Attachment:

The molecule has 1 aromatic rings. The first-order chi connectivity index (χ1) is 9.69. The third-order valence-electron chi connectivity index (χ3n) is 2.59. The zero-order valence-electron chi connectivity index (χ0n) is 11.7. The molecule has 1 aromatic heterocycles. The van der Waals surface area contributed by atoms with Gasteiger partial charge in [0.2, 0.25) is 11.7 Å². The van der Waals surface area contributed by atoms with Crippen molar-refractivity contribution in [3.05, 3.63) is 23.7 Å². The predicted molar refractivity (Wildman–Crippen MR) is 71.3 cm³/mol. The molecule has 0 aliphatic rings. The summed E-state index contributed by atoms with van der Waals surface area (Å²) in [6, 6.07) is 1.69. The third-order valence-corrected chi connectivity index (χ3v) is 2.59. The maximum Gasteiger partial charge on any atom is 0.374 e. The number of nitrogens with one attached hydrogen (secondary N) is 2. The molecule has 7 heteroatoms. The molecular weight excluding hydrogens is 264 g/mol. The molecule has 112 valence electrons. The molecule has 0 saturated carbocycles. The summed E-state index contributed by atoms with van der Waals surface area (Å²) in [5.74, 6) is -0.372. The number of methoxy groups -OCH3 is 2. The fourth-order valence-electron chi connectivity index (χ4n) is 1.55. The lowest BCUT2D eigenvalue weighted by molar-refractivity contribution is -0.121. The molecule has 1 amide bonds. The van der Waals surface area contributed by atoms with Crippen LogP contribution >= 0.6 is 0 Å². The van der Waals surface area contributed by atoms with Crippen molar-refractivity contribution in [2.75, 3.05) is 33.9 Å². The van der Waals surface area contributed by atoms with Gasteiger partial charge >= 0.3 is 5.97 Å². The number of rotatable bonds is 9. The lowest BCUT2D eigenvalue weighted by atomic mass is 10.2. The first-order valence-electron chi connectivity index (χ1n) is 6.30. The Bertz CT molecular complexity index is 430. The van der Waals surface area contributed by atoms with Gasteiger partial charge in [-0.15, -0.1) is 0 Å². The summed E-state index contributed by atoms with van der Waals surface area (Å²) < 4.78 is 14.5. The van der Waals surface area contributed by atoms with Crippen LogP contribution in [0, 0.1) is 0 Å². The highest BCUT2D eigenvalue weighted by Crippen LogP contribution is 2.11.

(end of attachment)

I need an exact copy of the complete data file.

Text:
The molecule has 1 aromatic rings. The first-order chi connectivity index (χ1) is 9.69. The third-order valence-electron chi connectivity index (χ3n) is 2.59. The zero-order valence-electron chi connectivity index (χ0n) is 11.7. The molecule has 1 aromatic heterocycles. The van der Waals surface area contributed by atoms with Gasteiger partial charge in [0.2, 0.25) is 11.7 Å². The van der Waals surface area contributed by atoms with Crippen molar-refractivity contribution in [3.05, 3.63) is 23.7 Å². The predicted molar refractivity (Wildman–Crippen MR) is 71.3 cm³/mol. The molecule has 0 aliphatic rings. The summed E-state index contributed by atoms with van der Waals surface area (Å²) in [6, 6.07) is 1.69. The third-order valence-corrected chi connectivity index (χ3v) is 2.59. The maximum Gasteiger partial charge on any atom is 0.374 e. The number of nitrogens with one attached hydrogen (secondary N) is 2. The molecule has 7 heteroatoms. The molecular weight excluding hydrogens is 264 g/mol. The molecule has 112 valence electrons. The molecule has 0 saturated carbocycles. The summed E-state index contributed by atoms with van der Waals surface area (Å²) in [5.74, 6) is -0.372. The number of methoxy groups -OCH3 is 2. The fourth-order valence-electron chi connectivity index (χ4n) is 1.55. The lowest BCUT2D eigenvalue weighted by molar-refractivity contribution is -0.121. The molecule has 1 amide bonds. The van der Waals surface area contributed by atoms with Crippen LogP contribution >= 0.6 is 0 Å². The van der Waals surface area contributed by atoms with Crippen molar-refractivity contribution in [2.75, 3.05) is 33.9 Å². The van der Waals surface area contributed by atoms with Gasteiger partial charge >= 0.3 is 5.97 Å². The number of rotatable bonds is 9. The lowest BCUT2D eigenvalue weighted by atomic mass is 10.2. The first-order valence-electron chi connectivity index (χ1n) is 6.30. The Bertz CT molecular complexity index is 430. The van der Waals surface area contributed by atoms with Gasteiger partial charge in [-0.15, -0.1) is 0 Å². The summed E-state index contributed by atoms with van der Waals surface area (Å²) < 4.78 is 14.5. The van der Waals surface area contributed by atoms with Crippen LogP contribution in [0, 0.1) is 0 Å². The highest BCUT2D eigenvalue weighted by Crippen LogP contribution is 2.11.